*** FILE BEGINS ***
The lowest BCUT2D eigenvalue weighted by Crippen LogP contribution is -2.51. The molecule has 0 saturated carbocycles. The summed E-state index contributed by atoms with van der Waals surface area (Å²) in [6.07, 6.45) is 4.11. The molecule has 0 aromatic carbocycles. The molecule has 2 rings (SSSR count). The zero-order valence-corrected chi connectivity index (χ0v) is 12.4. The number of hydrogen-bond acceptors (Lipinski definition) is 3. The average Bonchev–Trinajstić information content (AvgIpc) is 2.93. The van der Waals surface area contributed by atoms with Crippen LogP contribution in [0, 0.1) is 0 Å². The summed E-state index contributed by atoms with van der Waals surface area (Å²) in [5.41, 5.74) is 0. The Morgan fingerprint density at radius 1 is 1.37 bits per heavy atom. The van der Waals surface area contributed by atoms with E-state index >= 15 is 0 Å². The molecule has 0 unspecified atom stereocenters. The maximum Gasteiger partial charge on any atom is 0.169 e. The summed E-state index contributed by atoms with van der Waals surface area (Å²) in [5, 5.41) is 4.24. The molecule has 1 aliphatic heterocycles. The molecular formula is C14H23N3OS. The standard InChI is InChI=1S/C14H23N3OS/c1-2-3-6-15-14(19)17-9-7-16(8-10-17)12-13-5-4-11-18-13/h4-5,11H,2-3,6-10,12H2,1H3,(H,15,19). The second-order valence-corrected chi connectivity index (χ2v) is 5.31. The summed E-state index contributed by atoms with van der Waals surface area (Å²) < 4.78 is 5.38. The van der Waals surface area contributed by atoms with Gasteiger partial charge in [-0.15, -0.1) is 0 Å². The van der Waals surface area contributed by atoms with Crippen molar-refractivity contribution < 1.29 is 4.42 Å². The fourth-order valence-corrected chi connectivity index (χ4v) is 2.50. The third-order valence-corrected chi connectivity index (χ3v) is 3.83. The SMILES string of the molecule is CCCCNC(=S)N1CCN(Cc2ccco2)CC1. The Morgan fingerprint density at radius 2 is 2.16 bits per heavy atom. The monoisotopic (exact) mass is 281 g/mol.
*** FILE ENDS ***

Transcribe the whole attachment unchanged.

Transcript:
The lowest BCUT2D eigenvalue weighted by Crippen LogP contribution is -2.51. The molecule has 0 saturated carbocycles. The summed E-state index contributed by atoms with van der Waals surface area (Å²) in [6.07, 6.45) is 4.11. The molecule has 0 aromatic carbocycles. The molecule has 2 rings (SSSR count). The zero-order valence-corrected chi connectivity index (χ0v) is 12.4. The number of hydrogen-bond acceptors (Lipinski definition) is 3. The average Bonchev–Trinajstić information content (AvgIpc) is 2.93. The van der Waals surface area contributed by atoms with Crippen LogP contribution in [0, 0.1) is 0 Å². The summed E-state index contributed by atoms with van der Waals surface area (Å²) in [5.41, 5.74) is 0. The Morgan fingerprint density at radius 1 is 1.37 bits per heavy atom. The van der Waals surface area contributed by atoms with E-state index >= 15 is 0 Å². The molecule has 0 unspecified atom stereocenters. The maximum Gasteiger partial charge on any atom is 0.169 e. The summed E-state index contributed by atoms with van der Waals surface area (Å²) in [5, 5.41) is 4.24. The molecule has 1 aliphatic heterocycles. The molecular formula is C14H23N3OS. The standard InChI is InChI=1S/C14H23N3OS/c1-2-3-6-15-14(19)17-9-7-16(8-10-17)12-13-5-4-11-18-13/h4-5,11H,2-3,6-10,12H2,1H3,(H,15,19). The second-order valence-corrected chi connectivity index (χ2v) is 5.31. The summed E-state index contributed by atoms with van der Waals surface area (Å²) < 4.78 is 5.38. The van der Waals surface area contributed by atoms with Gasteiger partial charge in [-0.15, -0.1) is 0 Å². The van der Waals surface area contributed by atoms with Crippen molar-refractivity contribution < 1.29 is 4.42 Å². The fourth-order valence-corrected chi connectivity index (χ4v) is 2.50. The third-order valence-corrected chi connectivity index (χ3v) is 3.83. The SMILES string of the molecule is CCCCNC(=S)N1CCN(Cc2ccco2)CC1. The Morgan fingerprint density at radius 2 is 2.16 bits per heavy atom. The monoisotopic (exact) mass is 281 g/mol.